What are a Defendant's Rights?

  • The Criminal Justice System
  • Arraignment & Pretrial Motions
  • How to Release an Inmate from Jail
  • Types of Bail
  • Defendant's Rights
     
  • Right to a Criminal Defense Attorney
    Defendants have the right to a criminal defense attorney throughout criminal proceedings. In felony and serious misdemeanor cases, the court will appoint an attorney for the defendant at no charge if they cannot afford to hire one. However, if you can afford to hire a criminal defense attorney, the court will not appoint one or, if they do, you may be required to pay all or part of their fees.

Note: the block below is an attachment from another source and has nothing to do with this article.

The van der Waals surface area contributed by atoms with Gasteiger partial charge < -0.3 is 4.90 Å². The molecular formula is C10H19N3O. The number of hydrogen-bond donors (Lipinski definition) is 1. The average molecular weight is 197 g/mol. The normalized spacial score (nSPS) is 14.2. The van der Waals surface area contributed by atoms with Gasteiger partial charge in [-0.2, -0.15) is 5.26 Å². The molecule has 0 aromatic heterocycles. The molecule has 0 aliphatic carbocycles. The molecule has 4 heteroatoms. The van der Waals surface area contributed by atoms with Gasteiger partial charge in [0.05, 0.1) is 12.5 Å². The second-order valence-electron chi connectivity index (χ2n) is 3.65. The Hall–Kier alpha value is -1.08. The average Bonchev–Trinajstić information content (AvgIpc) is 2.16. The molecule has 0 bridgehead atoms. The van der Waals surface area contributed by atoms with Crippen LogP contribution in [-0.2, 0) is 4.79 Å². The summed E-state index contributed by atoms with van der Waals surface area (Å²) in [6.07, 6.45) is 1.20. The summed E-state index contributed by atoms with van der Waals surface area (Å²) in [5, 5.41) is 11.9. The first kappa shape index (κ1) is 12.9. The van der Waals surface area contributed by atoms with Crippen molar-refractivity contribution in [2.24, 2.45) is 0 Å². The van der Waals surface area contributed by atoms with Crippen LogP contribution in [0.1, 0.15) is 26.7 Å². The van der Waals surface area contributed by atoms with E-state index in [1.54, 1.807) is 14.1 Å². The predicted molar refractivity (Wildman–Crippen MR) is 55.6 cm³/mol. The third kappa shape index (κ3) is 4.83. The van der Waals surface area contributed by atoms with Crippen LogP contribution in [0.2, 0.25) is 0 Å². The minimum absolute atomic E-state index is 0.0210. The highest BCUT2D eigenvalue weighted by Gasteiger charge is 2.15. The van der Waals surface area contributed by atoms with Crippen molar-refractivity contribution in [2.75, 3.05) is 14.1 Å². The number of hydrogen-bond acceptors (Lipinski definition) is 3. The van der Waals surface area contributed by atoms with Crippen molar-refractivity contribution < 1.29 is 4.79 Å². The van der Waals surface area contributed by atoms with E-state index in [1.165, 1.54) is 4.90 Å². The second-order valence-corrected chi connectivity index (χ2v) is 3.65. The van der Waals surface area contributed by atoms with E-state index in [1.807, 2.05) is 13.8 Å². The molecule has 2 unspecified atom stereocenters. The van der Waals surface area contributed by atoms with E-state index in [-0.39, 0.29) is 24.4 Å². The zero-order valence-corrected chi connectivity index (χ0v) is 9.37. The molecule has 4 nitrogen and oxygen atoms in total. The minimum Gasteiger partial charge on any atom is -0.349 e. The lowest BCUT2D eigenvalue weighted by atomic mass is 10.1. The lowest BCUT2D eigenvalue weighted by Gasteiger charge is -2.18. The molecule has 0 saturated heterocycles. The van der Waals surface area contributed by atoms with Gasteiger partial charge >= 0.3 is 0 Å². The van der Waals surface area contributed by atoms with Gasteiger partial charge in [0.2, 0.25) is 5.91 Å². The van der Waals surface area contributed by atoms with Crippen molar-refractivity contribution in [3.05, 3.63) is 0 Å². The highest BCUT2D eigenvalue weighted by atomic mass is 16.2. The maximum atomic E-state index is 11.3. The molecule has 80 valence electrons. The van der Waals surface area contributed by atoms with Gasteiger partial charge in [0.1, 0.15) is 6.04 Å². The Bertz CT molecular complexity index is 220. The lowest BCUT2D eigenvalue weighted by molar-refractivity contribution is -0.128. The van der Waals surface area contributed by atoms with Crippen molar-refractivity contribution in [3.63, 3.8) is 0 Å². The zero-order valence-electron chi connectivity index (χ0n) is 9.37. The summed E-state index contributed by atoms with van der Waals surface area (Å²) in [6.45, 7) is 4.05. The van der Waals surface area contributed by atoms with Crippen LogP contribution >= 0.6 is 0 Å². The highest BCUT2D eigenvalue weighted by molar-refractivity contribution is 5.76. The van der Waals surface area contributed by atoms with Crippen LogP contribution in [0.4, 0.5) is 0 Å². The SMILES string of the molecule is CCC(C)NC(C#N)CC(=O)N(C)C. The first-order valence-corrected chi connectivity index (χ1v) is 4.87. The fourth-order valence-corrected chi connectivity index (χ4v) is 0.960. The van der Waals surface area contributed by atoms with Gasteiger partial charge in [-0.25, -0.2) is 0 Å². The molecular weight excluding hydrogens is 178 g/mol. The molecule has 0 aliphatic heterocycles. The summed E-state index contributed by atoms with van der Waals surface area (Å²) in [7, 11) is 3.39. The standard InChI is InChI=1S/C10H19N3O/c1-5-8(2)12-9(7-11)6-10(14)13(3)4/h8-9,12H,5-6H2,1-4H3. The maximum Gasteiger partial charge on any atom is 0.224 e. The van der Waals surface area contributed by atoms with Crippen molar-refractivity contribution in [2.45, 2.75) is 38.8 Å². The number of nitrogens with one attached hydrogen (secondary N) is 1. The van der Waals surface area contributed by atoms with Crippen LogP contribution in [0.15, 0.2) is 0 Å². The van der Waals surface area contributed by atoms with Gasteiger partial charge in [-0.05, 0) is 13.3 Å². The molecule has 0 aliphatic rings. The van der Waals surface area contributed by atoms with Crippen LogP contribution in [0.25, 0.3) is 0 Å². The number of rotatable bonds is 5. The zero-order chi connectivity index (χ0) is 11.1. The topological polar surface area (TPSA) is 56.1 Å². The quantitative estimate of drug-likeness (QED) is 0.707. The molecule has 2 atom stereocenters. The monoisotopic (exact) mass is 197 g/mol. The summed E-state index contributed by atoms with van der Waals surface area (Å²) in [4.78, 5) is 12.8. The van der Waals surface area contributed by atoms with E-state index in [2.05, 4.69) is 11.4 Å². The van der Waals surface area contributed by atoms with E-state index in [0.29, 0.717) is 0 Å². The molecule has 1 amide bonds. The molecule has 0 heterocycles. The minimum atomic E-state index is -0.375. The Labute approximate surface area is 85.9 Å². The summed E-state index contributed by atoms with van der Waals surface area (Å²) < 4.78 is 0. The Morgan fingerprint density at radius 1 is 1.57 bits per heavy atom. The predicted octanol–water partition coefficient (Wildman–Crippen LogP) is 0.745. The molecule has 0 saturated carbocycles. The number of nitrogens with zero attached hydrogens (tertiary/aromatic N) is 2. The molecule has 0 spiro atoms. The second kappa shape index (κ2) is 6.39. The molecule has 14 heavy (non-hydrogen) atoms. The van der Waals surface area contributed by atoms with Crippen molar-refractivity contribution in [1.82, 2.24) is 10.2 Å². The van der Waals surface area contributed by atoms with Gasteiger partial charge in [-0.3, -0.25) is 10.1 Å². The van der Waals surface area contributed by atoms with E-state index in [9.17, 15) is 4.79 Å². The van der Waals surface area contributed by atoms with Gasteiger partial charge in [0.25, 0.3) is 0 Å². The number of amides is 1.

Right to a Jury Trial
    On felony, DUI, and serious misdemeanor cases, defendants have a right to a speedy, public jury trial. On other misdemeanor cases, you have a right to a trial with a judge. At the trial, the defendant is presumed innocent, and cannot be convicted unless the impartial jurors are convinced of the defendant's guilt beyond a reasonable doubt.

    Right to Confront Witnesses
    Defendants have a right to confront and cross-examine all witnesses testifying against them. This means the witnesses show up in court and testify. If witnesses fail to appear, the state might dismiss your case if requested by your criminal defense attorney. 

    Right Against Self-Incrimination
    You have the right to remain silent and not incriminate yourself. You also have the right to testify on your own behalf. If you choose not to testify the court and jury cannot hold this against you.

    Right to Produce Evidence
    The defendant has the right to present evidence and to have the court issue a subpoena to bring into court all witnesses and evidence favorable to them, at no cost to them.